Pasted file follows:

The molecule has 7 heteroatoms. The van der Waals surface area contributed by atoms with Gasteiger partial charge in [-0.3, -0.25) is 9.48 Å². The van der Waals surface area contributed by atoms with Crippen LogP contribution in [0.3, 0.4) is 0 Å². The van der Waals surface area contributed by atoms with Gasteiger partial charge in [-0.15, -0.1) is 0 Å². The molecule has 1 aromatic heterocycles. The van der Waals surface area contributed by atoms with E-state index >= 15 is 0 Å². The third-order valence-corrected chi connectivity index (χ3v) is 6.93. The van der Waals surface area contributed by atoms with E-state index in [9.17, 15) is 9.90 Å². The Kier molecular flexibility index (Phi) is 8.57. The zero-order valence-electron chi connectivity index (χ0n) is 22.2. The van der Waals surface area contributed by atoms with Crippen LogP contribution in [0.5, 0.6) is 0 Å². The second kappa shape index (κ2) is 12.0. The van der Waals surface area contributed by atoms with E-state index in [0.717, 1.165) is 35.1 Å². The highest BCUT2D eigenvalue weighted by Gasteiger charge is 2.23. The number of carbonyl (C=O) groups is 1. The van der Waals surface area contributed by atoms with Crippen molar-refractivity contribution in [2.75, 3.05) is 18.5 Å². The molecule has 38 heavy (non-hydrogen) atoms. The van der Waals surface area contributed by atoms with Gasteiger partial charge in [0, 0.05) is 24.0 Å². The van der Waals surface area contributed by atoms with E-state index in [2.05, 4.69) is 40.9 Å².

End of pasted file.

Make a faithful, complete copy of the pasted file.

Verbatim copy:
The molecule has 7 heteroatoms. The van der Waals surface area contributed by atoms with Gasteiger partial charge in [-0.3, -0.25) is 9.48 Å². The van der Waals surface area contributed by atoms with Crippen LogP contribution in [0.3, 0.4) is 0 Å². The van der Waals surface area contributed by atoms with Gasteiger partial charge in [-0.15, -0.1) is 0 Å². The molecule has 1 aromatic heterocycles. The van der Waals surface area contributed by atoms with E-state index >= 15 is 0 Å². The third-order valence-corrected chi connectivity index (χ3v) is 6.93. The van der Waals surface area contributed by atoms with E-state index in [9.17, 15) is 9.90 Å². The Kier molecular flexibility index (Phi) is 8.57. The zero-order valence-electron chi connectivity index (χ0n) is 22.2. The van der Waals surface area contributed by atoms with Crippen LogP contribution in [0.5, 0.6) is 0 Å². The second kappa shape index (κ2) is 12.0. The van der Waals surface area contributed by atoms with E-state index in [0.717, 1.165) is 35.1 Å². The highest BCUT2D eigenvalue weighted by Gasteiger charge is 2.23. The number of carbonyl (C=O) groups is 1. The van der Waals surface area contributed by atoms with Crippen molar-refractivity contribution in [2.75, 3.05) is 18.5 Å². The molecule has 38 heavy (non-hydrogen) atoms. The van der Waals surface area contributed by atoms with Gasteiger partial charge in [0, 0.05) is 24.0 Å². The van der Waals surface area contributed by atoms with E-state index in [2.05, 4.69) is 40.9 Å².